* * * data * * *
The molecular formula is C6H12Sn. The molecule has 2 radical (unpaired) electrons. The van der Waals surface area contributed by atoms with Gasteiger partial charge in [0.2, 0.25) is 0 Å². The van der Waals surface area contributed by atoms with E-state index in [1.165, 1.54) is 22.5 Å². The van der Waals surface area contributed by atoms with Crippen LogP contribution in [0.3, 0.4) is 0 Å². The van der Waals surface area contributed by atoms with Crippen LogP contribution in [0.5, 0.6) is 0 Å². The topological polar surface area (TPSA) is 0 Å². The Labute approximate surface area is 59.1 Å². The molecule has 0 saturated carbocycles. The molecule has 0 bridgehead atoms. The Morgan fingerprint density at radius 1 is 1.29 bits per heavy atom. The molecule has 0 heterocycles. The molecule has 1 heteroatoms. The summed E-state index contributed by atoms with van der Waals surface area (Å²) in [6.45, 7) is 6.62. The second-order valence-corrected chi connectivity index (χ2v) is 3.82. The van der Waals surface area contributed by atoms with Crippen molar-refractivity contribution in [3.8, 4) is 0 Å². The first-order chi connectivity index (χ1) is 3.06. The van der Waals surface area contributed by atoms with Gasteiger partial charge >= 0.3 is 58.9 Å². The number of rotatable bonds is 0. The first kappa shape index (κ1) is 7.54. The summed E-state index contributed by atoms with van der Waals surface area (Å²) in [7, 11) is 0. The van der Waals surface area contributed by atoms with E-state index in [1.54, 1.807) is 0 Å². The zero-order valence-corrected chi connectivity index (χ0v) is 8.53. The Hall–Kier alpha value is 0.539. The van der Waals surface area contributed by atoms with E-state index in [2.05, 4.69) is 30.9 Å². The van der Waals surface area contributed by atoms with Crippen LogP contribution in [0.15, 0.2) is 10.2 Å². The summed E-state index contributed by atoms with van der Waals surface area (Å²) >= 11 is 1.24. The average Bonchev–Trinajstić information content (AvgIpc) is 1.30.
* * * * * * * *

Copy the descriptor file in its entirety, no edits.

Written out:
The molecular formula is C6H12Sn. The molecule has 2 radical (unpaired) electrons. The van der Waals surface area contributed by atoms with Gasteiger partial charge in [0.2, 0.25) is 0 Å². The van der Waals surface area contributed by atoms with E-state index in [1.165, 1.54) is 22.5 Å². The van der Waals surface area contributed by atoms with Crippen LogP contribution in [0.3, 0.4) is 0 Å². The van der Waals surface area contributed by atoms with Crippen LogP contribution in [0.5, 0.6) is 0 Å². The topological polar surface area (TPSA) is 0 Å². The Labute approximate surface area is 59.1 Å². The molecule has 0 saturated carbocycles. The molecule has 0 bridgehead atoms. The Morgan fingerprint density at radius 1 is 1.29 bits per heavy atom. The molecule has 0 heterocycles. The molecule has 1 heteroatoms. The summed E-state index contributed by atoms with van der Waals surface area (Å²) in [6.45, 7) is 6.62. The second-order valence-corrected chi connectivity index (χ2v) is 3.82. The van der Waals surface area contributed by atoms with Crippen molar-refractivity contribution in [3.8, 4) is 0 Å². The first-order chi connectivity index (χ1) is 3.06. The van der Waals surface area contributed by atoms with Gasteiger partial charge >= 0.3 is 58.9 Å². The number of rotatable bonds is 0. The first kappa shape index (κ1) is 7.54. The summed E-state index contributed by atoms with van der Waals surface area (Å²) in [7, 11) is 0. The van der Waals surface area contributed by atoms with E-state index in [1.54, 1.807) is 0 Å². The zero-order valence-corrected chi connectivity index (χ0v) is 8.53. The Hall–Kier alpha value is 0.539. The van der Waals surface area contributed by atoms with E-state index in [2.05, 4.69) is 30.9 Å². The van der Waals surface area contributed by atoms with Crippen LogP contribution in [0.15, 0.2) is 10.2 Å². The summed E-state index contributed by atoms with van der Waals surface area (Å²) >= 11 is 1.24. The average Bonchev–Trinajstić information content (AvgIpc) is 1.30.